Eldoret Polytechnic students perform their play ‘Moshi Mweupe’. [George Orido, Standard]
Eldoret National Polytechnic Wednesday sought to address governance with its play Moshi Mweupe at the ongoing national drama festival in Kisumu.
The play deploys use of the gun to show how the ruling class abuses power. Instead of protecting the people, powerful individuals torment them.
Moshi Mweupe is centred around brothers, Pkopus and Poviot, whose families are in constant conflict.
Poviot, who is illiterate, hates his brother. Pkopus holds a degree from an international university.
His bitterness goes beyond sibling rivalry. One day, it pushes him beyond limits. Poviot storms the wedding of Pkopus’ son and opens fire on the guests. The groom is injured in the melee. Several children are killed in the ensuing stampede. When the dust has settled, the bride, Maria, asks women in the neighbourhood to help in resolving the differences between Poviot and Pkopus.
“I urge all of us to boycott warming their bedrooms until these men decide to live peacefully,” say Maria.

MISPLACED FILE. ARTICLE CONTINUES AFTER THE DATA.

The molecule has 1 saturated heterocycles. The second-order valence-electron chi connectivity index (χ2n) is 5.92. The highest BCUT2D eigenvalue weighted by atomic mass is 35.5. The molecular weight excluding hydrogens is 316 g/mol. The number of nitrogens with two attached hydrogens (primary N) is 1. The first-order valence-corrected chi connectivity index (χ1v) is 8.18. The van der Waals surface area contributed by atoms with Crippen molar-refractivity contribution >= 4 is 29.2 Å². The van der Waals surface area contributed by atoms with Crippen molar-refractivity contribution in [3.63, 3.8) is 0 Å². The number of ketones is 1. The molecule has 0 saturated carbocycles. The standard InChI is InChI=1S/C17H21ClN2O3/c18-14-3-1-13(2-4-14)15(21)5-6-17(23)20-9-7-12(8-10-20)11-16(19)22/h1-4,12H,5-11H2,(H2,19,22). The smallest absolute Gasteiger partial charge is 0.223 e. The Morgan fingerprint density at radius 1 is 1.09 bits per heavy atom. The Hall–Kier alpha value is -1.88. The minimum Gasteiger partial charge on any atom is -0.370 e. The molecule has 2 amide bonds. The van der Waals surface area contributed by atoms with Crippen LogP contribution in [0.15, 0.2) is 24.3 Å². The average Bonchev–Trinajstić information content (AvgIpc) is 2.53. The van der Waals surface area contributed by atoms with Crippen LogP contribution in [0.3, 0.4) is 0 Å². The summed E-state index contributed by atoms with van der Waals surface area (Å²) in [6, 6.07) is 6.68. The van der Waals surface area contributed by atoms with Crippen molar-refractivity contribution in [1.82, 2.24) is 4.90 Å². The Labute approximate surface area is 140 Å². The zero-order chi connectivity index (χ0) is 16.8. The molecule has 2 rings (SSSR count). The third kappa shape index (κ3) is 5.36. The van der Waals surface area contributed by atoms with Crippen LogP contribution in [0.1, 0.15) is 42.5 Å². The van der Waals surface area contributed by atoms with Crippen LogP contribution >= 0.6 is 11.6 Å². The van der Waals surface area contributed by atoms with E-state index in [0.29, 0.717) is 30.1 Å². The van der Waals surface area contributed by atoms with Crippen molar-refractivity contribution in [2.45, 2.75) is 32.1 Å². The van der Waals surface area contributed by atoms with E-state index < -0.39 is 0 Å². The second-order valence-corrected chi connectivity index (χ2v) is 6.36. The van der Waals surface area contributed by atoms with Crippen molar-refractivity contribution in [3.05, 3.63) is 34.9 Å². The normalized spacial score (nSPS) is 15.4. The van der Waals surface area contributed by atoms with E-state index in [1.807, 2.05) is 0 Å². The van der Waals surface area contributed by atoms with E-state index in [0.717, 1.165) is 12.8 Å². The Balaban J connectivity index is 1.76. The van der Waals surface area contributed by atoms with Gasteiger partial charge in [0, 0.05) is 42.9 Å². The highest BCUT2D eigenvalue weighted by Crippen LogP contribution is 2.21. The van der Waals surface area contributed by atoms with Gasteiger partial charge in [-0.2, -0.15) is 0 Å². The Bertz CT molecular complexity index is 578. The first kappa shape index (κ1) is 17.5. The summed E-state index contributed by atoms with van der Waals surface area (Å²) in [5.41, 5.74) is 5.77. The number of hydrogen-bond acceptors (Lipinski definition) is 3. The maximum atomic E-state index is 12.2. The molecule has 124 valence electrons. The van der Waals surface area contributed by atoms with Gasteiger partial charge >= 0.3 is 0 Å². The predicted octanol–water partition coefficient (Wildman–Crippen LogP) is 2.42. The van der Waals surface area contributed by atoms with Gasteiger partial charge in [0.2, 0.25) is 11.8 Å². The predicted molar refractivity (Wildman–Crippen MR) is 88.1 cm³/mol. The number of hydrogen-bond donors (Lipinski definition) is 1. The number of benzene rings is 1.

In the play directed by Paul Kisali, the plan seems to have worked as the boycott pushes the men to come to the negotiating table. They keep the peace afterwards.
In another performance, Chavakali High School unleashed a Kiswahili play, Ciku, about a young man who squanders his university fees. He decides to have fun with the money when his wife and villagers, who had contributed the fees, believe he is at the university pursuing medicine. He gives part of the money to a certain ‘Ciku’ to pay her fees. This is after he started an affair with the woman. The young man also ventures into bodaboda business to sustain the illicit relationship.
Later, the young man apologises for his mistakes and are both accepted back, especially after Ciku uses her medical skills to resuscitate a governor.